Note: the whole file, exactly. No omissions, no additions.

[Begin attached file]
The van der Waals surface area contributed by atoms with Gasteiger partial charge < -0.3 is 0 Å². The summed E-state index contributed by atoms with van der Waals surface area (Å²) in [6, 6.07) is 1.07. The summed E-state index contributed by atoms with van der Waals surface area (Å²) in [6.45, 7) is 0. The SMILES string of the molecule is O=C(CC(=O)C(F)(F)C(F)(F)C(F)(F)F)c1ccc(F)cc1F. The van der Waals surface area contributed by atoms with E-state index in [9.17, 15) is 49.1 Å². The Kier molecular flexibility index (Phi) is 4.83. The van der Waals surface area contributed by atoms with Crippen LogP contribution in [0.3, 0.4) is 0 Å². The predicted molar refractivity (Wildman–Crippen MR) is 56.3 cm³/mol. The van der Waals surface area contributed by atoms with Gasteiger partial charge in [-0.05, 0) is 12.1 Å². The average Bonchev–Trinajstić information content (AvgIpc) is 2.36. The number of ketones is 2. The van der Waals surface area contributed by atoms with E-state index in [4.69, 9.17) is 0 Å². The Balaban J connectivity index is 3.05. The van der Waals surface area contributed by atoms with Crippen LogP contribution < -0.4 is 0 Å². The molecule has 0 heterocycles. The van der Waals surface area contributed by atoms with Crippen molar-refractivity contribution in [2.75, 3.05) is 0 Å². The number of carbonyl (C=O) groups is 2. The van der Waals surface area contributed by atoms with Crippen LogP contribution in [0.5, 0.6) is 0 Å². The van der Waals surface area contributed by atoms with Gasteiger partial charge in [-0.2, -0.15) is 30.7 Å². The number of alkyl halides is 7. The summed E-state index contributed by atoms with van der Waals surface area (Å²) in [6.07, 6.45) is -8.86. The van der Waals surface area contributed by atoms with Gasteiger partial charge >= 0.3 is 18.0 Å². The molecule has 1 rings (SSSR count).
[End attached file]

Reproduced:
The van der Waals surface area contributed by atoms with Gasteiger partial charge < -0.3 is 0 Å². The summed E-state index contributed by atoms with van der Waals surface area (Å²) in [6, 6.07) is 1.07. The summed E-state index contributed by atoms with van der Waals surface area (Å²) in [6.45, 7) is 0. The SMILES string of the molecule is O=C(CC(=O)C(F)(F)C(F)(F)C(F)(F)F)c1ccc(F)cc1F. The van der Waals surface area contributed by atoms with E-state index in [9.17, 15) is 49.1 Å². The Kier molecular flexibility index (Phi) is 4.83. The van der Waals surface area contributed by atoms with Crippen LogP contribution in [0.3, 0.4) is 0 Å². The predicted molar refractivity (Wildman–Crippen MR) is 56.3 cm³/mol. The van der Waals surface area contributed by atoms with Gasteiger partial charge in [-0.05, 0) is 12.1 Å². The average Bonchev–Trinajstić information content (AvgIpc) is 2.36. The number of ketones is 2. The van der Waals surface area contributed by atoms with E-state index in [4.69, 9.17) is 0 Å². The Balaban J connectivity index is 3.05. The van der Waals surface area contributed by atoms with Crippen LogP contribution < -0.4 is 0 Å². The molecule has 0 heterocycles. The van der Waals surface area contributed by atoms with Crippen molar-refractivity contribution in [2.75, 3.05) is 0 Å². The number of carbonyl (C=O) groups is 2. The van der Waals surface area contributed by atoms with Crippen LogP contribution in [0.5, 0.6) is 0 Å². The van der Waals surface area contributed by atoms with Gasteiger partial charge in [-0.2, -0.15) is 30.7 Å². The number of alkyl halides is 7. The summed E-state index contributed by atoms with van der Waals surface area (Å²) in [6.07, 6.45) is -8.86. The van der Waals surface area contributed by atoms with Gasteiger partial charge >= 0.3 is 18.0 Å². The molecule has 1 rings (SSSR count).